I started out with the intention of learning the song “Beautiful” by Jim Brickman, and then stumbled upon a song by the same name taught by my good friend Jerry at Jerry’s Guitar Bar. Both songs are true to their titles, but the one by Brickman has some complex chords I’d have to figure out how to play. So, I took the easy way out and decided on “Beautiful” by Gordon Lightfoot because it comes with a tutorial. Please note: I really did try NOT to do another Lightfoot song, but here we go again.
Lightfoot had this comment about the song. “It’s about love fulfilled. One of those songs I’ve played every night for over a quarter-century, and I don’t get tired of it.”
Here’s my cover with help from Jerry.
Make the most of your time now because the world will get along just fine without you when your time comes.
I’m always interested in the story behind a good song. “Carefree Highway” is one of Gordon Lightfoot’s most popular offerings. He released it on his Warner Reprise 1974 album “Sundown.” It has a free and easy feel and I found it relatively easy to learn.
Carefree Highway is the actual name of a section of Arizona State Route 74 in Maricopa County connecting I-17 to Darlington Drive near the town of Carefree. The Highway rolls through desert mountains, Saguaro cacti, and the mesas of Tonto National Forest.
Driving from one southwestern concert to another, Lightfoot saw the name Carefree Highway on a sign and thought it would make a good song title. He wrote it down and quickly added the lyrics on some scraps of paper. The song then hibernated in a glove compartment for eight months. Lightfoot says in one of his interviews that he almost forgot about it. Fortunately, he rediscovered the lyrics and wrote the tune for the song. Once released, “Carefree Highway” reached the top of the charts in the US and Canada.
In the lyrics, Lightfoot reminisces about a brief love he had with a woman named Anne when he was twenty-two. He wonders if Anne ever thinks of him as often as he thinks of her. In his song, “For Lovin’ Me,” released in1967, Lightfoot sings about all of the hearts he’s broken as a wandering lover who can’t be tied down. In “Carefree Highway,” the tables are turned. Anne quickly dumps Gordon. (Can you hear the cheering women in the background?) As a sidenote, Lightfoot no longer sings “For Lovin’ Me” since it is now politically incorrect.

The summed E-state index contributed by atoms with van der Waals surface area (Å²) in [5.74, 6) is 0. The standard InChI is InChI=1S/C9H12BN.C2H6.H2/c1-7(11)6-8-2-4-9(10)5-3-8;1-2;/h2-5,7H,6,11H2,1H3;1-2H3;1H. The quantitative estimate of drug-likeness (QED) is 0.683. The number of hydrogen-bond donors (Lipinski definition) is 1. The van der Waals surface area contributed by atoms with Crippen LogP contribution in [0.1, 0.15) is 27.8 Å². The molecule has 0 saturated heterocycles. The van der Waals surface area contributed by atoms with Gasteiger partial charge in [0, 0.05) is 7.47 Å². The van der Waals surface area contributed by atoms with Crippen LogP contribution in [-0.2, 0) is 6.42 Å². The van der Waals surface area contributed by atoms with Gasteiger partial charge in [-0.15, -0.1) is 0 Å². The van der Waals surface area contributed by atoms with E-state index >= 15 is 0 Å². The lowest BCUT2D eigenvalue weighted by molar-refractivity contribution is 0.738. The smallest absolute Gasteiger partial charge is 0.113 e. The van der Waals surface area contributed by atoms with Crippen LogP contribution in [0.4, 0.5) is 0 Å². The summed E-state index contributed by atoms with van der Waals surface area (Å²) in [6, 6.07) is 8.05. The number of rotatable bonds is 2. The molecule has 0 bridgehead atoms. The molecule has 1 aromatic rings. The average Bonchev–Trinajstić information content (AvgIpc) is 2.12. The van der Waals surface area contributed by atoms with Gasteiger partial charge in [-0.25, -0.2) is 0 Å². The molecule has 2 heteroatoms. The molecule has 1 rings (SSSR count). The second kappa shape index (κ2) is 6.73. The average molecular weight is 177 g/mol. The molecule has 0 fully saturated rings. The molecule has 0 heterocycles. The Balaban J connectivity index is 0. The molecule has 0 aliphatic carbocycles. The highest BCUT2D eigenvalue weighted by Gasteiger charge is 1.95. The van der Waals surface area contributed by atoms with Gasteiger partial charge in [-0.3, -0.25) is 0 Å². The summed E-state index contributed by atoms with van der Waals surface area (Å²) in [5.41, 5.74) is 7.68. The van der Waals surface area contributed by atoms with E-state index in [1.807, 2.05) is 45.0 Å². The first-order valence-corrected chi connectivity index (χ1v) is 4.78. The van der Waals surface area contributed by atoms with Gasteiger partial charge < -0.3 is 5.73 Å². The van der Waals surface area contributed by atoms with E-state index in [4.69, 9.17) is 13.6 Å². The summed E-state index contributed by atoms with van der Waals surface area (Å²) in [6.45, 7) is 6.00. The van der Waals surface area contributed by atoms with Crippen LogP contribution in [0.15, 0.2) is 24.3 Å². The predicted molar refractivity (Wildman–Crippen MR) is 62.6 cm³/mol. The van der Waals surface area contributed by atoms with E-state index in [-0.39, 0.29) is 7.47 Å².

This phrase came to me when I woke up this morning. I have no idea what it means, but it sounds interesting. So…let’s go exploring.
It could be someone telling me to recall the wrong turns I’ve made in life. To be honest, I haven’t made that many, but I’ve made enough. I’ve come perilously close to crashing and burning more than once.
I believe each one of us is walking a tightrope across a broad and deep chasm. Somehow, most of us are making it across. We are doing so by the hand of grace. Because we are loved. You might even say cherished. It’s easy to forget this love, but it is always there, like a gentle hand, guiding us on our way. I may often feel alone, but truly, I am not.
I hope these words help you on your journey. Have a wonderful day!
Gordon Lightfoot is one of those rare individuals who resides in the top echelon of his profession. It takes a huge deposit of raw talent, hard work, intestinal fortitude, and luck to reach the level of success Lightfoot has achieved in the music business. Amidst all of this recognition, Gordon remains a simple and straightforward man. He is a survivor with no plans to retire. At 83 years young, Lightfoot once dodged death when his manager found him lying on the floor of his dressing room with a burst aorta. Lightfoot has navigated numerous romantic relationships, spawned six children and five grandchildren, remained close with his offspring, and outlasted most of his contemporaries, not without some regrets.
When he comes on stage these days, Lightfoot often uses a misquote inaccurately attributed to Mark Twain: “Reports of my death have been greatly exaggerated.” In November of 2021, Lightfoot had the honor of re-opening the newly renovated Massey Hall in Toronto in a live performance. He has played the historic concert venue more than 160 times.
Lightfoot released his fifteenth original album in 1982 on Warner records. The songs on the album are slower and more contemplative than many of the songs he released in the prior decade. As is his custom, Lightfoot compiled the album’s songs from scraps of notes he collected in his briefcase and tapes he recorded at home.